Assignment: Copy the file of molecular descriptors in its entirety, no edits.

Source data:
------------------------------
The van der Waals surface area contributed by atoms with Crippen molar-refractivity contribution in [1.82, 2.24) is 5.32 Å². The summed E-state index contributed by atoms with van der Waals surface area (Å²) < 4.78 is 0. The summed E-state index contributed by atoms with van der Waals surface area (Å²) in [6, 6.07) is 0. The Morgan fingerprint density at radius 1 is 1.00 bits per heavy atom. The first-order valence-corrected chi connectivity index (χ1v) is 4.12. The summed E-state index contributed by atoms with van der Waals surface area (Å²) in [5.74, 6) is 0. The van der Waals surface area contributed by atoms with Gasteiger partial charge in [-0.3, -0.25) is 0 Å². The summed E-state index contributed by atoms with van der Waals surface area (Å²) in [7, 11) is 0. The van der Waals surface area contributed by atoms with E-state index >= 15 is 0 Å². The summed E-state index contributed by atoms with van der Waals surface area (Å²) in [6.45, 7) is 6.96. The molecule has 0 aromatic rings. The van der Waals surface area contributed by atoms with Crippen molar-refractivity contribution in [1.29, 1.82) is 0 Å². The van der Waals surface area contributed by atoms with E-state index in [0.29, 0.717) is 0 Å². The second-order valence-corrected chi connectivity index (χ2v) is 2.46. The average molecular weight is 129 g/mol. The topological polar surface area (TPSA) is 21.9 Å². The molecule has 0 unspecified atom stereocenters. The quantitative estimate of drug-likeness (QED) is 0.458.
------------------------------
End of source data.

The van der Waals surface area contributed by atoms with Crippen molar-refractivity contribution in [1.82, 2.24) is 5.32 Å². The summed E-state index contributed by atoms with van der Waals surface area (Å²) < 4.78 is 0. The summed E-state index contributed by atoms with van der Waals surface area (Å²) in [6, 6.07) is 0. The Morgan fingerprint density at radius 1 is 1.00 bits per heavy atom. The first-order valence-corrected chi connectivity index (χ1v) is 4.12. The summed E-state index contributed by atoms with van der Waals surface area (Å²) in [5.74, 6) is 0. The van der Waals surface area contributed by atoms with Gasteiger partial charge in [-0.3, -0.25) is 0 Å². The summed E-state index contributed by atoms with van der Waals surface area (Å²) in [7, 11) is 0. The van der Waals surface area contributed by atoms with E-state index >= 15 is 0 Å². The summed E-state index contributed by atoms with van der Waals surface area (Å²) in [6.45, 7) is 6.96. The molecule has 0 aromatic rings. The van der Waals surface area contributed by atoms with Crippen molar-refractivity contribution in [1.29, 1.82) is 0 Å². The van der Waals surface area contributed by atoms with E-state index in [0.29, 0.717) is 0 Å². The second-order valence-corrected chi connectivity index (χ2v) is 2.46. The average molecular weight is 129 g/mol. The topological polar surface area (TPSA) is 21.9 Å². The molecule has 0 unspecified atom stereocenters. The quantitative estimate of drug-likeness (QED) is 0.458.